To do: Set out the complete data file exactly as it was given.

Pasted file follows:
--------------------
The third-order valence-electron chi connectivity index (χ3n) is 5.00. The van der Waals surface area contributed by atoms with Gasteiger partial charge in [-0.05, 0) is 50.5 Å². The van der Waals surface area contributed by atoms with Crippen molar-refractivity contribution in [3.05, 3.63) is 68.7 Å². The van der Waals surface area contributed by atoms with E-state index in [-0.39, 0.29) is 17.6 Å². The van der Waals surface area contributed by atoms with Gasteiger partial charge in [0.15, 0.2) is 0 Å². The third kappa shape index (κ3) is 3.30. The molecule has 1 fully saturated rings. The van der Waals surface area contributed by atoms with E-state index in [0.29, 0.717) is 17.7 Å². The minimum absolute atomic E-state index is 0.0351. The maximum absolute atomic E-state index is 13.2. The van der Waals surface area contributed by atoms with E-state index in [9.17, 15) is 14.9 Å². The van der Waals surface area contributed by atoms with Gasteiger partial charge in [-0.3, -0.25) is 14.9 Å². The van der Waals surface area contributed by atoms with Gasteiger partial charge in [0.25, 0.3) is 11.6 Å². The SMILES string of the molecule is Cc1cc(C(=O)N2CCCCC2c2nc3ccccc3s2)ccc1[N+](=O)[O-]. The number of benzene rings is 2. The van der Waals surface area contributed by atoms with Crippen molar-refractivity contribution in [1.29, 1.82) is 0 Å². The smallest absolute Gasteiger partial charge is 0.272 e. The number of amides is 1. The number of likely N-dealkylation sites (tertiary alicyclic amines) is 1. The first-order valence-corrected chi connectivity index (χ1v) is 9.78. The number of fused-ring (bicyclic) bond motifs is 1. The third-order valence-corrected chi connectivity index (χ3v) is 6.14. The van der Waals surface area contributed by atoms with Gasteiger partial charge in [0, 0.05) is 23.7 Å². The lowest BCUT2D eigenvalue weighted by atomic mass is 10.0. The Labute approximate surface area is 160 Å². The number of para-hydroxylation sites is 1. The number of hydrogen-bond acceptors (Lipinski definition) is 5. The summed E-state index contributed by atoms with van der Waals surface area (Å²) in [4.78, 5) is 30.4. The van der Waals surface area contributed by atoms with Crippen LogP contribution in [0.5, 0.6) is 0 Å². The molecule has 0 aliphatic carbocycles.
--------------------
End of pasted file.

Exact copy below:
The third-order valence-electron chi connectivity index (χ3n) is 5.00. The van der Waals surface area contributed by atoms with Gasteiger partial charge in [-0.05, 0) is 50.5 Å². The van der Waals surface area contributed by atoms with Crippen molar-refractivity contribution in [3.05, 3.63) is 68.7 Å². The van der Waals surface area contributed by atoms with E-state index in [-0.39, 0.29) is 17.6 Å². The van der Waals surface area contributed by atoms with Gasteiger partial charge in [0.15, 0.2) is 0 Å². The third kappa shape index (κ3) is 3.30. The molecule has 1 fully saturated rings. The van der Waals surface area contributed by atoms with E-state index in [0.29, 0.717) is 17.7 Å². The minimum absolute atomic E-state index is 0.0351. The maximum absolute atomic E-state index is 13.2. The van der Waals surface area contributed by atoms with E-state index in [9.17, 15) is 14.9 Å². The van der Waals surface area contributed by atoms with Gasteiger partial charge in [-0.3, -0.25) is 14.9 Å². The van der Waals surface area contributed by atoms with Gasteiger partial charge in [0.25, 0.3) is 11.6 Å². The SMILES string of the molecule is Cc1cc(C(=O)N2CCCCC2c2nc3ccccc3s2)ccc1[N+](=O)[O-]. The number of benzene rings is 2. The van der Waals surface area contributed by atoms with Crippen molar-refractivity contribution in [1.29, 1.82) is 0 Å². The smallest absolute Gasteiger partial charge is 0.272 e. The number of amides is 1. The number of likely N-dealkylation sites (tertiary alicyclic amines) is 1. The first-order valence-corrected chi connectivity index (χ1v) is 9.78. The number of fused-ring (bicyclic) bond motifs is 1. The third-order valence-corrected chi connectivity index (χ3v) is 6.14. The van der Waals surface area contributed by atoms with Gasteiger partial charge in [0, 0.05) is 23.7 Å². The lowest BCUT2D eigenvalue weighted by atomic mass is 10.0. The Labute approximate surface area is 160 Å². The number of para-hydroxylation sites is 1. The number of hydrogen-bond acceptors (Lipinski definition) is 5. The summed E-state index contributed by atoms with van der Waals surface area (Å²) in [4.78, 5) is 30.4. The van der Waals surface area contributed by atoms with Crippen LogP contribution in [0.5, 0.6) is 0 Å². The molecule has 0 aliphatic carbocycles.